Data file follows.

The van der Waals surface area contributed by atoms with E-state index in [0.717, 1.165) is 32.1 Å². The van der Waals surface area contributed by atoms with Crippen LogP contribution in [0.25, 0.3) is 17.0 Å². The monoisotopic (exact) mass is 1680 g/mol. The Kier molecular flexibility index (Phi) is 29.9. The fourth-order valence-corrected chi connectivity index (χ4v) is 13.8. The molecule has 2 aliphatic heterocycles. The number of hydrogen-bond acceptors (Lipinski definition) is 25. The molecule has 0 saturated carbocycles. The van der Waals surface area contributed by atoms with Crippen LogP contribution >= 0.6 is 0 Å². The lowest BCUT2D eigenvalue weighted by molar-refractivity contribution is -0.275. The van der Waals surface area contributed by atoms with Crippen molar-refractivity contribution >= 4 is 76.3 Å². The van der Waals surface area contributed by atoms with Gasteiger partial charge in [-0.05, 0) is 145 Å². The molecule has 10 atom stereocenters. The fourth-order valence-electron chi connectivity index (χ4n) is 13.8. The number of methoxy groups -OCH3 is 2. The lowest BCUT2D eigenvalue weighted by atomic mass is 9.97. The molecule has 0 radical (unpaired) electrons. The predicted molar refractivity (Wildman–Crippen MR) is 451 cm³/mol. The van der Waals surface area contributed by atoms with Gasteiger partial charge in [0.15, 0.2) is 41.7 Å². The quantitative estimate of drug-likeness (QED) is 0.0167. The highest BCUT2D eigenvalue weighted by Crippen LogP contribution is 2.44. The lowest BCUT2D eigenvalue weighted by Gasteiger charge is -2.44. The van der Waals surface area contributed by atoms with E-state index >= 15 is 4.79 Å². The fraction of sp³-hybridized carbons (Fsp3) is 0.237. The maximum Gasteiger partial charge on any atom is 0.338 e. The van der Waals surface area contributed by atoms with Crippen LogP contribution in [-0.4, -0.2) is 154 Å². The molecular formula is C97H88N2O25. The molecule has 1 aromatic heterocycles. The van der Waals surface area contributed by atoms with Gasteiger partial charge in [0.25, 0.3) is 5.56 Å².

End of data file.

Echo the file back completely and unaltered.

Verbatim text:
The van der Waals surface area contributed by atoms with E-state index in [0.717, 1.165) is 32.1 Å². The van der Waals surface area contributed by atoms with Crippen LogP contribution in [0.25, 0.3) is 17.0 Å². The monoisotopic (exact) mass is 1680 g/mol. The Kier molecular flexibility index (Phi) is 29.9. The fourth-order valence-corrected chi connectivity index (χ4v) is 13.8. The molecule has 2 aliphatic heterocycles. The number of hydrogen-bond acceptors (Lipinski definition) is 25. The molecule has 0 saturated carbocycles. The van der Waals surface area contributed by atoms with Crippen LogP contribution >= 0.6 is 0 Å². The lowest BCUT2D eigenvalue weighted by molar-refractivity contribution is -0.275. The van der Waals surface area contributed by atoms with Crippen molar-refractivity contribution >= 4 is 76.3 Å². The van der Waals surface area contributed by atoms with Gasteiger partial charge in [-0.05, 0) is 145 Å². The molecule has 10 atom stereocenters. The fourth-order valence-electron chi connectivity index (χ4n) is 13.8. The number of methoxy groups -OCH3 is 2. The lowest BCUT2D eigenvalue weighted by atomic mass is 9.97. The molecule has 0 radical (unpaired) electrons. The predicted molar refractivity (Wildman–Crippen MR) is 451 cm³/mol. The van der Waals surface area contributed by atoms with Gasteiger partial charge in [0.15, 0.2) is 41.7 Å². The quantitative estimate of drug-likeness (QED) is 0.0167. The highest BCUT2D eigenvalue weighted by Crippen LogP contribution is 2.44. The lowest BCUT2D eigenvalue weighted by Gasteiger charge is -2.44. The van der Waals surface area contributed by atoms with E-state index >= 15 is 4.79 Å². The fraction of sp³-hybridized carbons (Fsp3) is 0.237. The maximum Gasteiger partial charge on any atom is 0.338 e. The van der Waals surface area contributed by atoms with Crippen LogP contribution in [-0.4, -0.2) is 154 Å². The molecular formula is C97H88N2O25. The molecule has 1 aromatic heterocycles. The van der Waals surface area contributed by atoms with Gasteiger partial charge in [0.25, 0.3) is 5.56 Å².